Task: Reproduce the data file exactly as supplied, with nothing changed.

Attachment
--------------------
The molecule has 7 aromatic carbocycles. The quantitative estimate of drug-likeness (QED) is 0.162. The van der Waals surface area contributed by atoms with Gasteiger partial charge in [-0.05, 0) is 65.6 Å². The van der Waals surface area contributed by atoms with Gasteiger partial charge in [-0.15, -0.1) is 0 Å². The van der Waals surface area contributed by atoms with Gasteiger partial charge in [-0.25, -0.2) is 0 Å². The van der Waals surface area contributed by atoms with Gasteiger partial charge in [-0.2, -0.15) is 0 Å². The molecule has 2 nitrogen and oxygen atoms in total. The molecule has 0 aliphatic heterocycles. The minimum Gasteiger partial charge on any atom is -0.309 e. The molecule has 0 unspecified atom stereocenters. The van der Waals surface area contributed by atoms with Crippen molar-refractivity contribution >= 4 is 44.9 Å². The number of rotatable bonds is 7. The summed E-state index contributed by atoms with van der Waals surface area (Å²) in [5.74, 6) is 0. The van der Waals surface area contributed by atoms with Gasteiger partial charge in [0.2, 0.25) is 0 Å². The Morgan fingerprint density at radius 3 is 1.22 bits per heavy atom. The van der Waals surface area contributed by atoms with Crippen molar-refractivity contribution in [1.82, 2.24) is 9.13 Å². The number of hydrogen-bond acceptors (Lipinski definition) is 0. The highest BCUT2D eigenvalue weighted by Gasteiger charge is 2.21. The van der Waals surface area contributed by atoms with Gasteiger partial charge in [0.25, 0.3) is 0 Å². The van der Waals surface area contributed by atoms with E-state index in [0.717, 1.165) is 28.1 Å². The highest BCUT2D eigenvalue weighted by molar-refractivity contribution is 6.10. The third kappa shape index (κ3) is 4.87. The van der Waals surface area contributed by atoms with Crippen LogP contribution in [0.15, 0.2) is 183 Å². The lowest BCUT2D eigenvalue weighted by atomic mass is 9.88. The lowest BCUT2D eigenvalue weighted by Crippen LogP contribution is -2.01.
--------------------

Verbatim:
The molecule has 7 aromatic carbocycles. The quantitative estimate of drug-likeness (QED) is 0.162. The van der Waals surface area contributed by atoms with Gasteiger partial charge in [-0.05, 0) is 65.6 Å². The van der Waals surface area contributed by atoms with Gasteiger partial charge in [-0.15, -0.1) is 0 Å². The van der Waals surface area contributed by atoms with Gasteiger partial charge in [-0.25, -0.2) is 0 Å². The van der Waals surface area contributed by atoms with Gasteiger partial charge in [-0.2, -0.15) is 0 Å². The molecule has 2 nitrogen and oxygen atoms in total. The molecule has 0 aliphatic heterocycles. The minimum Gasteiger partial charge on any atom is -0.309 e. The molecule has 0 unspecified atom stereocenters. The van der Waals surface area contributed by atoms with Crippen molar-refractivity contribution >= 4 is 44.9 Å². The number of rotatable bonds is 7. The summed E-state index contributed by atoms with van der Waals surface area (Å²) in [5.74, 6) is 0. The van der Waals surface area contributed by atoms with Gasteiger partial charge in [0.2, 0.25) is 0 Å². The Morgan fingerprint density at radius 3 is 1.22 bits per heavy atom. The van der Waals surface area contributed by atoms with Crippen molar-refractivity contribution in [1.82, 2.24) is 9.13 Å². The number of hydrogen-bond acceptors (Lipinski definition) is 0. The highest BCUT2D eigenvalue weighted by Gasteiger charge is 2.21. The van der Waals surface area contributed by atoms with Gasteiger partial charge in [0.25, 0.3) is 0 Å². The van der Waals surface area contributed by atoms with E-state index in [0.717, 1.165) is 28.1 Å². The highest BCUT2D eigenvalue weighted by molar-refractivity contribution is 6.10. The third kappa shape index (κ3) is 4.87. The van der Waals surface area contributed by atoms with Crippen LogP contribution in [0.15, 0.2) is 183 Å². The lowest BCUT2D eigenvalue weighted by atomic mass is 9.88. The lowest BCUT2D eigenvalue weighted by Crippen LogP contribution is -2.01.